Read in Catalan

The campaign for mayor is dragging out for Manuel Valls and the city of Barcelona is beyond him. The man who landed in Menorca last summer, who fulfilled the hopes of the Catalan bourgeoisie in the Cerdanya who thought they saw in him the white knight with which to oust Ada Colau and block the independence movement's way, is showing that, despite having been prime minister of France, he lacks skill and savoir faire and has more than enough arrogance and ignorance. The performance given by Valls at the awards ceremony for the Nadal and Josep Pla prizes for literature after one of the winners, Marc Artigau, referred in his acceptance speech to the political prisoners and legitimate Catalan government in exile is hard to understand. Harder still to understand is him asking the Spanish government's delegate to Catalonia, Teresa Cunillera, for an explanation (for a speech!), and questioning former president Artur Mas, who was at his table just like former president José Montilla.

Valls is nervous. That's clear. His campaign isn't achieving its planned objectives. It's at a standstill. I doubt that with performances like this one and cheap folklore it will make a comeback, even if he manages to attract attention and a smattering of applause. What is his concept of freedom of expression? Does he maybe think that an awardwinner's speech should be censored beforehand? The fact that only Valls raised his voice against Artigau's speech has nothing to do with the "silence imposed on them" that unionists talk about. The event had been organised by the publisher Destino, part of the Planeta Group! It's very likely that there were people there who didn't share Artigau's opinions, but the speaker has the right to express his opinion. And it's obvious that there are political prisoners and that president Puigdemont, fired by the 155 coup, is in exile!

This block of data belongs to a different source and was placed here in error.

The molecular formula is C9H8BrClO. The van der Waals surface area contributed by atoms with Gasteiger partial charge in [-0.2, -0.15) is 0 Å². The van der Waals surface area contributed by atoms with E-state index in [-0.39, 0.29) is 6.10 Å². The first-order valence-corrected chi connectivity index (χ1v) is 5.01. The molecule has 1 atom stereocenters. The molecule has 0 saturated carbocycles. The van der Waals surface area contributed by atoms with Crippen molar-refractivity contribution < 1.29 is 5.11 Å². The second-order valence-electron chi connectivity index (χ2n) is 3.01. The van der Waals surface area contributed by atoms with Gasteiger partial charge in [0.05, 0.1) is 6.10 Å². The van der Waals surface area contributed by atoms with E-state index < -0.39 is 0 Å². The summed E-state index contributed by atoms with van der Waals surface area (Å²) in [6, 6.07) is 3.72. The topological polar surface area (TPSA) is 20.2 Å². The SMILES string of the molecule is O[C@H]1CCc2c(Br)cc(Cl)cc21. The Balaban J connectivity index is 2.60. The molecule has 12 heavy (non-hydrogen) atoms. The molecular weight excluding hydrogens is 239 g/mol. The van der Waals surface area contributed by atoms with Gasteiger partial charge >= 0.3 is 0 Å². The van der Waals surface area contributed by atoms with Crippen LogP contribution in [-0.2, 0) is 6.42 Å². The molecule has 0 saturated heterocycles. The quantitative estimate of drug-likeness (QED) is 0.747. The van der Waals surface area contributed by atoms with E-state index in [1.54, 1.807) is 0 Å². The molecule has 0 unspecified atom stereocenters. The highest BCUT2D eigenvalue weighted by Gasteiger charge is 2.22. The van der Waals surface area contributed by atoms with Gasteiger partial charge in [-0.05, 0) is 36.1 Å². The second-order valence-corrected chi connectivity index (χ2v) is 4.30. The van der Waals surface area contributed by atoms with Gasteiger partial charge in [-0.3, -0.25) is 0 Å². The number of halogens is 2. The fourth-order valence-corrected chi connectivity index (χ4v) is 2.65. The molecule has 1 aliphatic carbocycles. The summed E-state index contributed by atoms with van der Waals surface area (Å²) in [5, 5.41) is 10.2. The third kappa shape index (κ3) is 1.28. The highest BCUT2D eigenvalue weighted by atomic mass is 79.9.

It's remains in bad taste for Manuel Valls that the incident in Barcelona's Palace Hotel should have happened just hours before the fourth anniversary of the murders at the weekly satirical magazine Charlie Hedbo in Paris which brought forth a wave of solidarity worldwide in support of the victims and in defence of freedom of expression. Valls had referred to the tragic anniversary and the defence of freedom of expression, something which clashes with his attitude at a literary event in Barcelona. Long before reaching the election, we Barcelonans are starting to understand why every time we go to Paris we hear the same joke: now it's you suffering from Valls; we've already got rid of him!

And, at this rate, this phrase which is so common in France threatens to be the worst cover letter for someone who presented themselves as being in love with the city they were born in and who has, within months, shown that he's unaware of what its citizens, values and culture are like.